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Morning Notes For August 26th 2010 at Trader’s Narrative




Morning Notes For August 26th 2010


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The following is a guest post by a buy-side analyst working in a US asset management firm. The author’s comments are in italics. I welcome your feedback in the comments:

Initial Jobless Claims: Survey 490K Actual 473 Prior 500 Revised 504
initial jobless claims Aug 2010

  • Last week’s spike in claims likely reflected GM’s failure to hire back workers not laid off in the first place during the usual model-year retooling period. – FTN Financial
  • Japanese investors continue to buy foreign bonds on a massive scale. The four-week moving average, at 1.38 trillion yen, remains near last week’s record high. – Bloomberg

cumulative net Japanese purchase of foreign bonds Aug 2010

  • 10 year US treasuries yield 2.5% and domestic 10 year Japanese gov. bonds (JGBs) yield .93%. Japanese investors have been through 20 years of deflation and the data of late (globally) has been pointing in that direction. Yields this low are new to us, but Japan has seen this script. JGB yields hit 2.5% in 1997 and at that time bonds they seemed like the sale of the century. Bond prices would continue rallying ultimately yielding .58% in 2003! This could be why they have been loading up on foreign bonds.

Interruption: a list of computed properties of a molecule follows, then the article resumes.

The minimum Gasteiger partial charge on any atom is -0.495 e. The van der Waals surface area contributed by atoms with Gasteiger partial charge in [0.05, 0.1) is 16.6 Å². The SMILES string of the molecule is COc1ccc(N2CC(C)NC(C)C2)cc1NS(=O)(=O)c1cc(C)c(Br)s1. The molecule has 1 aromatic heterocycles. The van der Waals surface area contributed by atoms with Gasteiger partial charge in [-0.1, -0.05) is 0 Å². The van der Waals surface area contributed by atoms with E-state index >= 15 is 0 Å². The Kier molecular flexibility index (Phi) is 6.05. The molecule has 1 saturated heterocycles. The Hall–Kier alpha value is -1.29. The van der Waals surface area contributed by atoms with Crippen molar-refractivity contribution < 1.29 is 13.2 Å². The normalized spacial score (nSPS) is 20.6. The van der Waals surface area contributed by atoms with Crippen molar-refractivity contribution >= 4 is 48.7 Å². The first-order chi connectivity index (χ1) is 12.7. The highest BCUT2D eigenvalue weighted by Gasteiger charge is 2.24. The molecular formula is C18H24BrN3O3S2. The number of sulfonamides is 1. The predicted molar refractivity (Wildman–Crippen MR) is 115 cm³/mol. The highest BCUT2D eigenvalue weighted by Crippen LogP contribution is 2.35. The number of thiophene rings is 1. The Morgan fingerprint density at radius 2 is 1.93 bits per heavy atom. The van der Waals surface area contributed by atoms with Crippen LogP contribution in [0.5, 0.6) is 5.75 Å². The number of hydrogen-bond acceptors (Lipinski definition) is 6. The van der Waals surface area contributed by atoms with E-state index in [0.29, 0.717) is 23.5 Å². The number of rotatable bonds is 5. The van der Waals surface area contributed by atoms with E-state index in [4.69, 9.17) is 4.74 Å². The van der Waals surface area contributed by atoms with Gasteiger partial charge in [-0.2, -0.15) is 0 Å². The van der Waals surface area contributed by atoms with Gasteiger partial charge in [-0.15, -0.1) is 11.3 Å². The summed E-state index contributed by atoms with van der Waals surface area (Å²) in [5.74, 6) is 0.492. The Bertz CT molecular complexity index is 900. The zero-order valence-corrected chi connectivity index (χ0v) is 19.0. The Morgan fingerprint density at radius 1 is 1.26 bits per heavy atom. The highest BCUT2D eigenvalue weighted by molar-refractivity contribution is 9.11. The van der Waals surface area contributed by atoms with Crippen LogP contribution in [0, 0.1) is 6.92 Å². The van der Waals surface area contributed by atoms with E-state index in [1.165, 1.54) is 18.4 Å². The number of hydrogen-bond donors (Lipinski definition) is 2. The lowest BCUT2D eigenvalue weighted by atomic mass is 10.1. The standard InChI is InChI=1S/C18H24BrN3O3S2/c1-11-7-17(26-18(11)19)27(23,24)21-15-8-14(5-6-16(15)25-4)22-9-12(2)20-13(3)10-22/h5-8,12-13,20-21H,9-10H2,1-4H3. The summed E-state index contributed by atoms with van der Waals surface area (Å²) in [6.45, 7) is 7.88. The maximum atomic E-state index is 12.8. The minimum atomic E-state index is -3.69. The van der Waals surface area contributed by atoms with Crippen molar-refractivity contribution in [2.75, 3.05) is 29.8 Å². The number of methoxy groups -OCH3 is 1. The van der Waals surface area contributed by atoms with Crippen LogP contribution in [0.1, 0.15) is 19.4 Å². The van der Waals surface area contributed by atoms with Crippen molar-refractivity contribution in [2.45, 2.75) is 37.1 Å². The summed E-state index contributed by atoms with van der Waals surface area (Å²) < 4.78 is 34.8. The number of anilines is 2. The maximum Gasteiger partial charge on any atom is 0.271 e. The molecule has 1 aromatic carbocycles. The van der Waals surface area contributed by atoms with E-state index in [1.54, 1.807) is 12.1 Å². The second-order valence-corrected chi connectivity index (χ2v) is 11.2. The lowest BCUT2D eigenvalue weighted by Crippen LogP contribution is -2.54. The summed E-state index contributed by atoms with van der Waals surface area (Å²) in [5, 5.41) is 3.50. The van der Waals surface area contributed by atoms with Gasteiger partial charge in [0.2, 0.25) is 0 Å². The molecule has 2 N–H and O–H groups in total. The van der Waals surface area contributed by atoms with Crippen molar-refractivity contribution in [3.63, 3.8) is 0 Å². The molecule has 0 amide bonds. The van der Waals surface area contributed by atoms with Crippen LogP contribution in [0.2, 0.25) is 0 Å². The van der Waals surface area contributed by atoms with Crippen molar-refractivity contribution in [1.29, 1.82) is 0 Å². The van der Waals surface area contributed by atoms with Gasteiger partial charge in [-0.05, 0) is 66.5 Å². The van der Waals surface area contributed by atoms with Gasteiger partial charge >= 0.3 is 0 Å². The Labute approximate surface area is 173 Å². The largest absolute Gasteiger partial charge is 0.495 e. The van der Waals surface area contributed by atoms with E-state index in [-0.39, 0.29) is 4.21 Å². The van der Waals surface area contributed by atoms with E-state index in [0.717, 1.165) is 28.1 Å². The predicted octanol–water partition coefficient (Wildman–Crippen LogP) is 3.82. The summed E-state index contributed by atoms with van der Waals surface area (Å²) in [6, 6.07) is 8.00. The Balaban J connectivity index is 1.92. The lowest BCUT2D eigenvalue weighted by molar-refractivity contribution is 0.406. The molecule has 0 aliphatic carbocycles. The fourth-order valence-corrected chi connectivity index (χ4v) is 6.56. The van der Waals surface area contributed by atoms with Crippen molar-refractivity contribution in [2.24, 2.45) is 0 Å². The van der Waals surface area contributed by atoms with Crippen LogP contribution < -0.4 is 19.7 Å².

• Despite worries about deflation, the nation’s money supply has been growing again according to the WSJ – a positive development. This signals that credit availability is starting to ease (there have been other indications of this, inc. the Fed’s recent Senior Loan Survey). WSJ
  • Bond Market Comes to Terms With Possibility of Downturn The most popular question in the business press these days: Are we in a bond market bubble? Looking at the market data, the answer is, no. Bond spreads are no narrower than those posted during previous recessions, and cur¬rent spreads — though narrowing — are to be expected, with the global financial system still on life support after its once-in-a-century meltdown less than two years ago – Bloomberg
  • Sales of new homes declined in July to 276,000 on an annual pace, the lowest mark since the Commerce Department begin tracking the data in 1963. The median price of a new home dropped to $204,000, the lowest level since December 2003, and the inventory of homes increased to a 9.1 months’ supply. – Bloomberg

New Home Sales of Single Family Homes (SAAR – Seasonally Adjusted Annual Rate)
new home sales SAAR Aug 2010

  • We will be cutting our GDP forecast (which will be out before the end of the week) because business investment with equipment, one of the economy’s bright spots in the first quarter, is not growing as fast as we thought it would in Q3. Several economists revised their growth expectations down yesterday after the number, and many are more concerned about a return to recession. – FTN Financial

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